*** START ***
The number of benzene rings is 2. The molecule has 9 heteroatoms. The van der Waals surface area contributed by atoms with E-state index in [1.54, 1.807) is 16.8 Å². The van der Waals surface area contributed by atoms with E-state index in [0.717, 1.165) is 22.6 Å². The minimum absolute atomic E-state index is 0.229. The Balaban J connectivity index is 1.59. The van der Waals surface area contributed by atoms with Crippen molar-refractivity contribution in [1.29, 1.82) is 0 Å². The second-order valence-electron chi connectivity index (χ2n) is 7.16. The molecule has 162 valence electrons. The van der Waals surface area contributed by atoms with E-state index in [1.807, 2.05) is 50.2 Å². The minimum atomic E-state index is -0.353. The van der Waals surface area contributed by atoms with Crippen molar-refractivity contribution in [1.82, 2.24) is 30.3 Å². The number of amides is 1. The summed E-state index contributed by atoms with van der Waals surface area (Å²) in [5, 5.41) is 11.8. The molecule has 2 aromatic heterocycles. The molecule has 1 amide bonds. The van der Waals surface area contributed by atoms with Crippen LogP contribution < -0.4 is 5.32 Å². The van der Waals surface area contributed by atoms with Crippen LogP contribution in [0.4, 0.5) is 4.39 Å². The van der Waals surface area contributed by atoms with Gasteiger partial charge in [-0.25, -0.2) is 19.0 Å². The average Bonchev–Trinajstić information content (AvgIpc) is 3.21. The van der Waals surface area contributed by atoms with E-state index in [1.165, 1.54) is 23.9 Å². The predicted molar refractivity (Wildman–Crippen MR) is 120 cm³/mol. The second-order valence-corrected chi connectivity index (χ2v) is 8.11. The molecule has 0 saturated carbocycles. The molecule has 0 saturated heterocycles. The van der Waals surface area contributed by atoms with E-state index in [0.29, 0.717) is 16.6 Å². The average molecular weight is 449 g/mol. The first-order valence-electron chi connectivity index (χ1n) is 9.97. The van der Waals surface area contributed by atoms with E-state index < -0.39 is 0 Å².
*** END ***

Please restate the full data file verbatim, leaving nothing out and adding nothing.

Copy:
The number of benzene rings is 2. The molecule has 9 heteroatoms. The van der Waals surface area contributed by atoms with E-state index in [1.54, 1.807) is 16.8 Å². The van der Waals surface area contributed by atoms with E-state index in [0.717, 1.165) is 22.6 Å². The minimum absolute atomic E-state index is 0.229. The Balaban J connectivity index is 1.59. The van der Waals surface area contributed by atoms with Crippen molar-refractivity contribution in [1.29, 1.82) is 0 Å². The second-order valence-electron chi connectivity index (χ2n) is 7.16. The molecule has 162 valence electrons. The van der Waals surface area contributed by atoms with E-state index in [1.807, 2.05) is 50.2 Å². The minimum atomic E-state index is -0.353. The van der Waals surface area contributed by atoms with Crippen molar-refractivity contribution in [1.82, 2.24) is 30.3 Å². The number of amides is 1. The summed E-state index contributed by atoms with van der Waals surface area (Å²) in [5, 5.41) is 11.8. The molecule has 2 aromatic heterocycles. The molecule has 1 amide bonds. The van der Waals surface area contributed by atoms with Crippen LogP contribution < -0.4 is 5.32 Å². The van der Waals surface area contributed by atoms with Crippen LogP contribution in [0.4, 0.5) is 4.39 Å². The van der Waals surface area contributed by atoms with Gasteiger partial charge in [-0.25, -0.2) is 19.0 Å². The average Bonchev–Trinajstić information content (AvgIpc) is 3.21. The van der Waals surface area contributed by atoms with E-state index in [1.165, 1.54) is 23.9 Å². The predicted molar refractivity (Wildman–Crippen MR) is 120 cm³/mol. The second-order valence-corrected chi connectivity index (χ2v) is 8.11. The molecule has 0 saturated carbocycles. The molecule has 0 saturated heterocycles. The van der Waals surface area contributed by atoms with E-state index in [0.29, 0.717) is 16.6 Å². The average molecular weight is 449 g/mol. The first-order valence-electron chi connectivity index (χ1n) is 9.97. The van der Waals surface area contributed by atoms with E-state index < -0.39 is 0 Å².